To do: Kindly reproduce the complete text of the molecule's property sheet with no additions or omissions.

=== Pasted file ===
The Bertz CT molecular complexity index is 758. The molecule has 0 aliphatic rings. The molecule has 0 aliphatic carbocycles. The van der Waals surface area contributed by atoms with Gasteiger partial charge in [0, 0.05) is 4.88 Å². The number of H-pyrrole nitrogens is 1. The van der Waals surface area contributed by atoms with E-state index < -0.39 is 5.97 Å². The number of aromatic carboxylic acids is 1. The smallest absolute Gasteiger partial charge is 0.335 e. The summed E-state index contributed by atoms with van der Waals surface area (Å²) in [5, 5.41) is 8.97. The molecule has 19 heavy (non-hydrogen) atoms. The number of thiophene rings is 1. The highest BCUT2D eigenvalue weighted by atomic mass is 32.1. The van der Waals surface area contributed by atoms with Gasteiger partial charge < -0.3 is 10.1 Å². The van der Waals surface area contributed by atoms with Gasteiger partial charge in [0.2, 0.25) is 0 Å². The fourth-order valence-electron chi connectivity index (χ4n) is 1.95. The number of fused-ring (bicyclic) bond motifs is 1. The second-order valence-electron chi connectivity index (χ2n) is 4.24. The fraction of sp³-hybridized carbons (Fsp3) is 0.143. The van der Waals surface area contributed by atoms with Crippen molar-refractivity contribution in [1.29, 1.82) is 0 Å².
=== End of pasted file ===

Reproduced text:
The Bertz CT molecular complexity index is 758. The molecule has 0 aliphatic rings. The molecule has 0 aliphatic carbocycles. The van der Waals surface area contributed by atoms with Gasteiger partial charge in [0, 0.05) is 4.88 Å². The number of H-pyrrole nitrogens is 1. The van der Waals surface area contributed by atoms with E-state index < -0.39 is 5.97 Å². The number of aromatic carboxylic acids is 1. The smallest absolute Gasteiger partial charge is 0.335 e. The summed E-state index contributed by atoms with van der Waals surface area (Å²) in [5, 5.41) is 8.97. The molecule has 19 heavy (non-hydrogen) atoms. The number of thiophene rings is 1. The highest BCUT2D eigenvalue weighted by atomic mass is 32.1. The van der Waals surface area contributed by atoms with Gasteiger partial charge < -0.3 is 10.1 Å². The van der Waals surface area contributed by atoms with Gasteiger partial charge in [0.2, 0.25) is 0 Å². The fourth-order valence-electron chi connectivity index (χ4n) is 1.95. The number of fused-ring (bicyclic) bond motifs is 1. The second-order valence-electron chi connectivity index (χ2n) is 4.24. The fraction of sp³-hybridized carbons (Fsp3) is 0.143. The van der Waals surface area contributed by atoms with Crippen molar-refractivity contribution in [1.29, 1.82) is 0 Å².